Of course, feminism, civil rights, labor did capture people’s hearts and minds. Very recently, over 50% of unorganized workers said they would join a union if they had the chance. 77% of the electorate believes women should have the right to an abortion. For whatever self-interested reasons, 43% of white Americans, and a majority of those under 30, voted for a Black president in 2008. The minds of the people most hostile to our goals are always going to be hardest to change, and can’t be our focus. But the anti-abortion movement was able to change the discourse in the country, so that abortion is now widely seen as a tragedy rather than a medical option. If we had been as organized as the right wing, they could not have done that so easily. (The most ironic expression of this is that the numbers of people identifying as pro-choice are going everlower, while the numbers who support the right to abortion stay relatively constant.) There would not have been more than twenty years without a single television character choosing abortion and going through with it. The anti-union establishment can foment anger against public sector unions because the vast majority of those private sector workers who would like to join a union never had the opportunity to do so.
Okay, but if we have to keep fighting every battle even after we’ve won it, how can we ever move on to anything new? There are only so many active feminists, so many civil rights activists, so many union organizers. Someone had to set up the clinics and the fundraising networks, train the doctors and organize the workers and negotiate the contracts, fight discrimination in schools and housing and employment, take on the prison-industrial complex.
Ultimately, the cultural shift – however you make it – is the key. If all women understood that reproductive rights are core to their ability to be free, there would be enough of us out there to keep the clinics functioning AND fight the right. We would be adding new voices and new talents all the time. If we – and I say “we” loosely, because I was never really part of this – had kept doing consciousness raising through the seventies and eighties and nineties, we would have a whole lot more engaged feminists now. We would not have lost a generation of women who gladly took the gains feminism had won but didn’t identify with the movement, didn’t even see that they wouldn’t be able to be a lawyer-mom, a lesbian fire fighter or a woman boxing champ without those humorless, dowdy feminists everyone loves to hate. They would have passed the values of the movement on to their daughters, instead of haranguing them about their weight and offering them boob jobs and facial surgery for their sixteenth birthdays.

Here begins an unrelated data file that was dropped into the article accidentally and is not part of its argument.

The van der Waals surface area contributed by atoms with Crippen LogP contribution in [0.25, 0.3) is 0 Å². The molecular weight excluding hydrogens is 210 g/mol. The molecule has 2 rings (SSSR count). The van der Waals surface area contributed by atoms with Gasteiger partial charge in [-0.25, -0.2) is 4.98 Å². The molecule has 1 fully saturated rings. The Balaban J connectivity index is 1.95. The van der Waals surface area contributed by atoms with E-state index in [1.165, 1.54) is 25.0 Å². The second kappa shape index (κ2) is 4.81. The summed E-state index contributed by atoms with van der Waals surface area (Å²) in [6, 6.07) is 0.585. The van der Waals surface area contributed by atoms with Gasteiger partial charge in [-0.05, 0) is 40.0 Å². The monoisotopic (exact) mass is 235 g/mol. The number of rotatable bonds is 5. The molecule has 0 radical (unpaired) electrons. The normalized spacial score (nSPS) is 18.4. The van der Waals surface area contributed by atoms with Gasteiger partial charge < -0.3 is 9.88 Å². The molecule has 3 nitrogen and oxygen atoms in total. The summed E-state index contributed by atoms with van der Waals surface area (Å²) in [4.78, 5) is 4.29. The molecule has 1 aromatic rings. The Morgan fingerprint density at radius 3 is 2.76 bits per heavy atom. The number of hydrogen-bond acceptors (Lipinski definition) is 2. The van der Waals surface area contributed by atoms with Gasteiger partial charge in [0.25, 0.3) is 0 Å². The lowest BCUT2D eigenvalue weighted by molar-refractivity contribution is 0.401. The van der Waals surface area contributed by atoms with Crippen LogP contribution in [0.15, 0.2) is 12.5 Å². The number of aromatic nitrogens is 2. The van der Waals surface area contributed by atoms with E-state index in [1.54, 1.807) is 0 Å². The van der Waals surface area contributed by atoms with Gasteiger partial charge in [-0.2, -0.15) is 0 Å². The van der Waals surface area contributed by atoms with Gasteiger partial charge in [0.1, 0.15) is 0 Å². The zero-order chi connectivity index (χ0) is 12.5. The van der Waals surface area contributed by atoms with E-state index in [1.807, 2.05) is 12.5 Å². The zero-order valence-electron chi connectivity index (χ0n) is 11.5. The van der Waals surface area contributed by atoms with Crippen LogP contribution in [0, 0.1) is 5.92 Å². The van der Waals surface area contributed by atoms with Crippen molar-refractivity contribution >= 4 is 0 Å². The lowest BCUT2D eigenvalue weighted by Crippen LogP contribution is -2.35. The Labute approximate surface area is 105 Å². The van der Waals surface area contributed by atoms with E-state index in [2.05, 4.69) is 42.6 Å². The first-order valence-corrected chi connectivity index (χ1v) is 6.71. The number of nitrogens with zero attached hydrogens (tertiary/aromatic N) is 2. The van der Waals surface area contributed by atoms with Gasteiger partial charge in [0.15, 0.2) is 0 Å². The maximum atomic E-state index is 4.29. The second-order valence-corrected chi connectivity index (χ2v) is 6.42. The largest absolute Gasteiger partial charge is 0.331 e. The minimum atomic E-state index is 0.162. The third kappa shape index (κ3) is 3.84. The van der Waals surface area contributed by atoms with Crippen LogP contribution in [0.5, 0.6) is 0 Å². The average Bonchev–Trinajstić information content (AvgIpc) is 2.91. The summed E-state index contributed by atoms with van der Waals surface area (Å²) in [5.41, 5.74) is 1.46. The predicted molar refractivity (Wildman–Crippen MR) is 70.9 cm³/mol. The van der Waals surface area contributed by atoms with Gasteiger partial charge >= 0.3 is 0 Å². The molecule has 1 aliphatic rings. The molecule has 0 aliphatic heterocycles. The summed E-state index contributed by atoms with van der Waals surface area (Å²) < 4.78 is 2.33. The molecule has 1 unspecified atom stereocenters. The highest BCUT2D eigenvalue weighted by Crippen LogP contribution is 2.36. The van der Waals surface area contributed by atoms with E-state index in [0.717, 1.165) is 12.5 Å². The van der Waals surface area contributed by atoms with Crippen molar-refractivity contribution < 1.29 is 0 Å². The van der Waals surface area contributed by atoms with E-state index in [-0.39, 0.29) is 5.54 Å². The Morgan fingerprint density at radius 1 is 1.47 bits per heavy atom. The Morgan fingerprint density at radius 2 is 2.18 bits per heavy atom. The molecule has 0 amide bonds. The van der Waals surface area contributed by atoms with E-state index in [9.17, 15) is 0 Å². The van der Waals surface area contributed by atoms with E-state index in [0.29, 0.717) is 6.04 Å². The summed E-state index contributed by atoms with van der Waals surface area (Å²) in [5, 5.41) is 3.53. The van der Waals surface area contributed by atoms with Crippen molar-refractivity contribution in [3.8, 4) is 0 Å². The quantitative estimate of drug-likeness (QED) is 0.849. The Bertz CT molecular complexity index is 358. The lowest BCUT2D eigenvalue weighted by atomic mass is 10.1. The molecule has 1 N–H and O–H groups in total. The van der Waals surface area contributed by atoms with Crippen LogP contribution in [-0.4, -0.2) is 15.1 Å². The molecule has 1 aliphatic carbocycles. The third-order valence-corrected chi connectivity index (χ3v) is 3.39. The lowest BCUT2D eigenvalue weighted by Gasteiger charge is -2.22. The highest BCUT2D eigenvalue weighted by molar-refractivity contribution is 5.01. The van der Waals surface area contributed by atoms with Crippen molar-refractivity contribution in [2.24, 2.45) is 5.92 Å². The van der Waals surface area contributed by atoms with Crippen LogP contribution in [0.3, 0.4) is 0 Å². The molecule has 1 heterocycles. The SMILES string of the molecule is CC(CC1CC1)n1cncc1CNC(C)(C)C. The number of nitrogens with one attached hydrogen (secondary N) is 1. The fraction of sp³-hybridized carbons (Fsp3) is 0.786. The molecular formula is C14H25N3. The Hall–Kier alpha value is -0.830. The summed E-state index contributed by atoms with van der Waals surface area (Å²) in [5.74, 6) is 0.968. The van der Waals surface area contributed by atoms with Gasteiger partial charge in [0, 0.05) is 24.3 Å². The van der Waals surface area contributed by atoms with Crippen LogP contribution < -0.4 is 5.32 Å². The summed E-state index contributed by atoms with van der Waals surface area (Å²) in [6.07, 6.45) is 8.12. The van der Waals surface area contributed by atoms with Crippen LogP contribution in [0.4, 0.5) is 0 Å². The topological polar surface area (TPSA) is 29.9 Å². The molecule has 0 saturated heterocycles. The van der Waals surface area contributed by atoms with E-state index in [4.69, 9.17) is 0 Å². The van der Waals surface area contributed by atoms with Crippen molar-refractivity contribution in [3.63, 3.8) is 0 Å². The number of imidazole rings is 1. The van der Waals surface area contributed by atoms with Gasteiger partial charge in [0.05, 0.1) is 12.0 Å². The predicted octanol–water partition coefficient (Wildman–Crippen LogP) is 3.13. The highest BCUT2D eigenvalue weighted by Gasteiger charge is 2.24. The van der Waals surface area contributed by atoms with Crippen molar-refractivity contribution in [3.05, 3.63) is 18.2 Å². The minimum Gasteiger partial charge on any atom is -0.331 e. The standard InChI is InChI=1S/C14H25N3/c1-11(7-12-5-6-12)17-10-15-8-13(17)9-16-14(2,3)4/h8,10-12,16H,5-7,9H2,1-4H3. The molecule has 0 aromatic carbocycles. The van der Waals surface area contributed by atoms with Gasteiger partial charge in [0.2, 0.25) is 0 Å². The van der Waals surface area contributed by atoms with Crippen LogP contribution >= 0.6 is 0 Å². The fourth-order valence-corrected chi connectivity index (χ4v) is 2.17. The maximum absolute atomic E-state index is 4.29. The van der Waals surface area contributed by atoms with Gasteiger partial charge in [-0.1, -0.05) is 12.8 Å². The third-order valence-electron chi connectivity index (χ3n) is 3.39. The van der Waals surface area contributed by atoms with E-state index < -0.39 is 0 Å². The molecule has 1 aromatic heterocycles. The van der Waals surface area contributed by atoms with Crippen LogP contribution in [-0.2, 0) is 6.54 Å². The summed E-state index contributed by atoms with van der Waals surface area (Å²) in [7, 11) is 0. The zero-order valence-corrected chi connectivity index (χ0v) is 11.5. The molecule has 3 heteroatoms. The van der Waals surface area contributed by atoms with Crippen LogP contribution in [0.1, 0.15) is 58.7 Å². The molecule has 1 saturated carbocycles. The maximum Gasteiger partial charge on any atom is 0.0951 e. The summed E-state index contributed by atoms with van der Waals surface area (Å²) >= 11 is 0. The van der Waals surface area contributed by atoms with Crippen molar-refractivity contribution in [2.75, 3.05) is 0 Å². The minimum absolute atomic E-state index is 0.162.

The movement itself would have evolved too. We would have grown bigger and broader, deeper and stronger. Working class women and women of color would not feel (or be) invisible in the movement, and Wal-Mart wouldn’t be as easily able to exploit and underpay them. We would have helped women in China and Vietnam organize for higher wages so offshore sweatshops wouldn’t have been such easy tool to break U.S. unions. Sisterhood would truly have been Global and Powerful.
The theme of a lot of the Yom Kippur liturgy is that it’s never too late. On this day we acknowledge our shortcomings, atone and renew our commitment to what’s right. It would have been good never to have stopped doing consciousness raising and transformative cultural work, but it’s not too late to start again.